Vladimir Putin was shaped through death and poverty as he journeyed from a rat-infested home to becoming the President of Russia.
His path to become the Russian leader began in a poor apartment in Leningrad as his family shared it with dozens of hungry rats.
Putin's parents Vladimir Spiridonovich Putin and Maria Shelomova lost two boys before he was born.
One died as an infant and the other was one when he died of diphtheria, which made the couple very protective of Putin.
Putin’s childhood started with him and several young pals from the apartment building harassing rats before he began to study their behaviour after he was attacked.
As a youngster, Putin would chase rats and try back them into a corner but on one occasion the rat rose to the challenge.
According to Putin’s official biography First Person, he revealed a “huge rat” he chased into a corner suddenly turned around and attacked him.
Putin said: “Once I spotted a huge rat and pursued it down the hall until I drove it into a corner. It had nowhere to run.
"Suddenly it lashed around and threw itself at me. I was surprised and frightened. Now the rat was chasing me."
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A young Putin also showed a rebellious side in the classroom at school with reports of bad behaviour and even ignoring his lessons.
According to ABC, Putin was a “little monster” after popular Russian tabloid Komsomolskaya Pravda got hold of the leaders’ old grade books.
The books, believed to be from when Putin was 11, showed traits of disruptive and disrespectful behaviour.
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On one occasion he “behaved badly in singing class” and “threw chalkboard erasers at the children."
It also revealed that Putin got in repeated fights with his gym teacher during 1963-64.
His father was also called in that year after he got into a fight with a boy older than him.
Komsomolskaya Pravda said Putin did not care for many classes except for history, with a particular love for German.
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His text books were also covered in German notes and flashcards of the language were found in a chemistry book.
The New York Post described Putin’s early years as living the life of a “typical Russian hooligan”.
However, things began to change and his unruly behaviour turned to excellence as a star pupil.
Reports by The Los Angeles Times say Piton’s high school days were a significant improvement and led to him getting into a school for the gifted.
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From there he moved to law school before turning his brains to espionage by joining Russia's infamous KGB.
Putin later admitted himself that he wanted to join the organisation from an early age and it was "based on romantic stories about spies".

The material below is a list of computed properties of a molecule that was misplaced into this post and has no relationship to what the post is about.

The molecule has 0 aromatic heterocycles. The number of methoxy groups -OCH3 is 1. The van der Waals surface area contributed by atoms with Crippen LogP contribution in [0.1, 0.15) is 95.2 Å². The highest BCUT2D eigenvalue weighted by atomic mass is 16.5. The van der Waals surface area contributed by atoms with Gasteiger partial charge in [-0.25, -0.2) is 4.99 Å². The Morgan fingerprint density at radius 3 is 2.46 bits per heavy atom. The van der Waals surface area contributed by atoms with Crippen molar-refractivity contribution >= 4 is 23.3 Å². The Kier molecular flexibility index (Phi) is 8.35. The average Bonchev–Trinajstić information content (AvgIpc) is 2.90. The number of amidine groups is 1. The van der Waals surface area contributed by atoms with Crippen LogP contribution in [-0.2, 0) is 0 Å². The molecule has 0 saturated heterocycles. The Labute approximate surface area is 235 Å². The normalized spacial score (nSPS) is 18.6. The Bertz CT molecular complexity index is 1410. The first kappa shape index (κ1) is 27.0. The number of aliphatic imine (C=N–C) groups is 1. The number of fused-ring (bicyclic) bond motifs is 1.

He reportedly offered his services to KGB headquarters prior to law school but was told to go graduate, which he did in 1975.
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Putin joined the KGB, where he reportedly excelled and led him to being moved to East Germany for intelligence work.
German biographer Boris Reitschuster told the BBC that Putin "enjoyed very much this little paradise for him" in the country before he resigned from active duty following the collapse of the Berlin Wall.
In 1990, Putin made his steps into politics as an advisor on international affairs to the mayor of Leningrad Anatoly Sobchak.
His rise continued alongside President Boris Yeltsin as he was given several senior roles as part of the Moscow administration.
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In 1999, Putin was made acting Prime Minister of the Government of the Russian Federation by President Yeltsin.
Just a year later, Yeltsin unexpectedly resigned leaving Putin to lead as acting president before winning the next election with 53% of the vote after revealing a new direction for Russia new direction through his "Millennium Manifesto".
He has since managed four terms as president of Russia as he faces a tough few years with support in Russia waving due to his invasion of Ukraine.
Following his invasion, he accused Ukraine officials of being "neo-Nazis" and stated the country was made by Russia.
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He said: "“I’ll start with the fact that modern Ukraine was entirely created by Russia, more precisely, Bolshevik, communist Russia.
"This process began almost immediately after the revolution of 1917, and Lenin and his associates did it in a very rude way towards Russia itself – by separating, tearing away from it part of its own historical territories.
"Of course, no one asked about anything to the millions of people who lived there.”
A number of protests across Russia have taken place against the invasion with many people arrested as a result.
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